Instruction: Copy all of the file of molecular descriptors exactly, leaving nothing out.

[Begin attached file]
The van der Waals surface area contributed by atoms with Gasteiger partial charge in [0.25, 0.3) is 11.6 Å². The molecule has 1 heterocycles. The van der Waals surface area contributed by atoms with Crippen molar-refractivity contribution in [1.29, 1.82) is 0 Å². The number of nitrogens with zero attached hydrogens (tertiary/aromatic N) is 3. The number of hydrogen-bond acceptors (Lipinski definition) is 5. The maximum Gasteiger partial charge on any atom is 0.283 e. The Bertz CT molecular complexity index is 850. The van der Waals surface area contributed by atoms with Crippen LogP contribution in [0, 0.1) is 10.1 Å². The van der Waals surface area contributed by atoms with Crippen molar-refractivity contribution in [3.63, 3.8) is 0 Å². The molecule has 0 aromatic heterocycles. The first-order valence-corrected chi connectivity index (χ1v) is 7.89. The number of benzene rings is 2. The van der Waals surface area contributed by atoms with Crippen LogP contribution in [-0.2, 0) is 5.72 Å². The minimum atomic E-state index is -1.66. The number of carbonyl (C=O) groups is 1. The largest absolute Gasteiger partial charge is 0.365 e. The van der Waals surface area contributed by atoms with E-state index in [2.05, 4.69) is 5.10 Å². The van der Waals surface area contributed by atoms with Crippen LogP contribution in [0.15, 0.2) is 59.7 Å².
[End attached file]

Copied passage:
The van der Waals surface area contributed by atoms with Gasteiger partial charge in [0.25, 0.3) is 11.6 Å². The molecule has 1 heterocycles. The van der Waals surface area contributed by atoms with Crippen molar-refractivity contribution in [1.29, 1.82) is 0 Å². The number of nitrogens with zero attached hydrogens (tertiary/aromatic N) is 3. The number of hydrogen-bond acceptors (Lipinski definition) is 5. The maximum Gasteiger partial charge on any atom is 0.283 e. The Bertz CT molecular complexity index is 850. The van der Waals surface area contributed by atoms with Crippen LogP contribution in [0, 0.1) is 10.1 Å². The van der Waals surface area contributed by atoms with Crippen molar-refractivity contribution in [3.63, 3.8) is 0 Å². The molecule has 0 aromatic heterocycles. The first-order valence-corrected chi connectivity index (χ1v) is 7.89. The number of benzene rings is 2. The van der Waals surface area contributed by atoms with Crippen LogP contribution in [-0.2, 0) is 5.72 Å². The minimum atomic E-state index is -1.66. The number of carbonyl (C=O) groups is 1. The largest absolute Gasteiger partial charge is 0.365 e. The van der Waals surface area contributed by atoms with E-state index in [2.05, 4.69) is 5.10 Å². The van der Waals surface area contributed by atoms with Crippen LogP contribution in [0.15, 0.2) is 59.7 Å².